US20020158670A1 - Domino circuit - Google Patents

Domino circuit Download PDF

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Publication number
US20020158670A1
US20020158670A1 US09846519 US84651901A US2002158670A1 US 20020158670 A1 US20020158670 A1 US 20020158670A1 US 09846519 US09846519 US 09846519 US 84651901 A US84651901 A US 84651901A US 2002158670 A1 US2002158670 A1 US 2002158670A1
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circuit
transistor
logic
block
signal
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US6498514B2 (en )
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Atila Alvandpour
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Intel Corp
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Intel Corp
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    • HELECTRICITY
    • H03BASIC ELECTRONIC CIRCUITRY
    • H03KPULSE TECHNIQUE
    • H03K19/00Logic circuits, i.e. having at least two inputs acting on one output; Inverting circuits
    • H03K19/02Logic circuits, i.e. having at least two inputs acting on one output; Inverting circuits using specified components
    • H03K19/08Logic circuits, i.e. having at least two inputs acting on one output; Inverting circuits using specified components using semiconductor devices
    • H03K19/094Logic circuits, i.e. having at least two inputs acting on one output; Inverting circuits using specified components using semiconductor devices using field-effect transistors
    • H03K19/096Synchronous circuits, i.e. using clock signals
    • H03K19/0963Synchronous circuits, i.e. using clock signals using transistors of complementary type

Abstract

A domino logic circuit contained within an integrated circuit includes a dynamic logic circuit and an intermediate logic circuit. The intermediate logic circuit includes a pull-up transistor having a source terminal coupled to a source voltage line and an n-block transistor having a source terminal connected to a low ground voltage line.

Description

    TECHNICAL FIELD
  • This invention relates to domino circuits. [0001]
  • BACKGROUND
  • Traditional domino-CMOS logic circuits include ‘dynamic’ and ‘static’ logic blocks. The ‘dynamic’ blocks include n-channel gates which are first pre-charged and then perform logical functions during an evaluation phase. The output of the dynamic gates is input to a ‘static’ block, typically a CMOS inverter. To utilize the time dissipated by the CMOS inverter, the static block may be replaced by other static CMOS gates or by a block of pseudo-NMOS logic. Each replacement circuit has potential drawbacks in terms of the overall speed and power consumption of the domino-CMOS circuit.[0002]
  • DESCRIPTION OF DRAWINGS
  • FIG. 1 is a schematic representation of a first embodiment of a domino circuit. [0003]
  • FIG. 2 is a schematic representation of a traditional pseudo-NMOS gate and an enhanced pseudo-NMOS gate. [0004]
  • FIG. 3 is a schematic representation of a second embodiment of a domino circuit.[0005]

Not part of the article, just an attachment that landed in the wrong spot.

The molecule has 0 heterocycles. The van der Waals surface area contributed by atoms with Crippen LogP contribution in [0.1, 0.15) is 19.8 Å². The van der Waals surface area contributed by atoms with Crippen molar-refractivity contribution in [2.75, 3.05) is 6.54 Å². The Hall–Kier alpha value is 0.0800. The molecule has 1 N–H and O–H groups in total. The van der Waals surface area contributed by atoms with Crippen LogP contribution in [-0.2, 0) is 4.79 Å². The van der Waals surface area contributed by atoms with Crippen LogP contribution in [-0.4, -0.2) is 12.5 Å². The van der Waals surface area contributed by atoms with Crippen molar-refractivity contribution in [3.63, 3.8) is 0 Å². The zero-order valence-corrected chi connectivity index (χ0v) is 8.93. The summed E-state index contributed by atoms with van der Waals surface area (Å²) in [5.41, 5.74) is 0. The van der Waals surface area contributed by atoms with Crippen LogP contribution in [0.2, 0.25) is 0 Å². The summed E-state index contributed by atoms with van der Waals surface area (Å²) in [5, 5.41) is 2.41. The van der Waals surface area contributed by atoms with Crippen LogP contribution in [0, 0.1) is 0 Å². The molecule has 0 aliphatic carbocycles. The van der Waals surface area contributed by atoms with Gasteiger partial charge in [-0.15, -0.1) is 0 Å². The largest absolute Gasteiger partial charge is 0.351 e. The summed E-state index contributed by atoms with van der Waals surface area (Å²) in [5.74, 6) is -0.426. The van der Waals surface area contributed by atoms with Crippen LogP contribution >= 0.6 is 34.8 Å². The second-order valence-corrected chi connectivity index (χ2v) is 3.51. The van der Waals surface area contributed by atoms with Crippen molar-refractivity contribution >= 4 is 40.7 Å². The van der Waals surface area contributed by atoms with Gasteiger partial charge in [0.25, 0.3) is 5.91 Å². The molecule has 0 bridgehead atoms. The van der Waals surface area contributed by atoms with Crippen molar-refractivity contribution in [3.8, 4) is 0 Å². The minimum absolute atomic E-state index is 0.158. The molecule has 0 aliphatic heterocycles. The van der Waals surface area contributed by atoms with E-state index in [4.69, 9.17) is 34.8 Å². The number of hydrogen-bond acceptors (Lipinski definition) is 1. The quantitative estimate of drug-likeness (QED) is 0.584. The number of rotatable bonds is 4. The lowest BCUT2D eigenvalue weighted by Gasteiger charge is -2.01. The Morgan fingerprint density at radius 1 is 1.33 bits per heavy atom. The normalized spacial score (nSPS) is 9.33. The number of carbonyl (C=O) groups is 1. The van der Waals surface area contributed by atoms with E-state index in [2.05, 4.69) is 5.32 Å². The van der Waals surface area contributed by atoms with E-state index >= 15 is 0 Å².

• Like reference symbols in the various drawings indicate like elements. [0006]
  • DETAILED DESCRIPTION
  • As used herein, ‘N-block’ refers to a circuit which includes one or more n-channel transistors. [0007]
  • Referring to FIG. 1, circuit [0008] 100 includes a series of domino circuits 100A-100N. Each domino circuit 100A-100N includes an intermediate logic block 105A-105N. One or more of the intermediate logic blocks, 105A-105N, may be implemented as a CMOS circuit or a pseudo-NMOS circuit. In an embodiment, according to the invention, intermediate logic block 105A includes enhanced pseudo-NMOS logic circuit 280.
  • Each domino circuit [0009] 100A-100N includes one or more dynamic logic gates, represented by N-Block 104A-104N. N-Block 104A-104N gates alternate between pre-charge and evaluation phases, according to signal CLK 106 and DELAYED CLK B-N, respectively. N-block 104A-104N gates evaluate input 130A-130N signals only during the respective evaluation phases of each domino circuit 100A-100N. For example, consider the operation of domino circuit 100A: in the pre-charge phase, CLK 106 is ‘0’, PUA turns on, pre-charging (‘pulling up’) the output 120A to ‘1’. During the evaluation phase, CLK 106 goes to ‘1’, PUA is turned off, and the output 120A is either discharged to ‘0’, or, left at ‘1’ depending on the evaluation of input 130A signal by N-block 104A.
  • Domino circuit [0010] 100A-100N may also include n-channel transistor NUA-NUN, connected in series with the N-blocks 104A-104N. In operation, transistor NUA-NUN is turned off during the pre-charge phase (CLK 106 at ‘0’), therefore reducing the power dissipation of the N-block 104A-104N transistors.
  • Circuit [0011] 100 includes domino circuits 100A-100N, where each domino circuit is connected to the succeeding domino circuit. The CLK 106 signal is connected a series of inverter pairs, 108A-108N and 110A-110N, to provide a DELAYED CLK B-N for the pre-charge and evaluation phases of each succeeding domino circuit 100B-100N. For example, inverters 108A and 110A provides a sufficient time delay for domino circuit 100A to evaluate and propagate signals to the input 130B of dynamic N-Block 104B before DELAYED CLK B begins the evaluation phase in domino circuit 100B.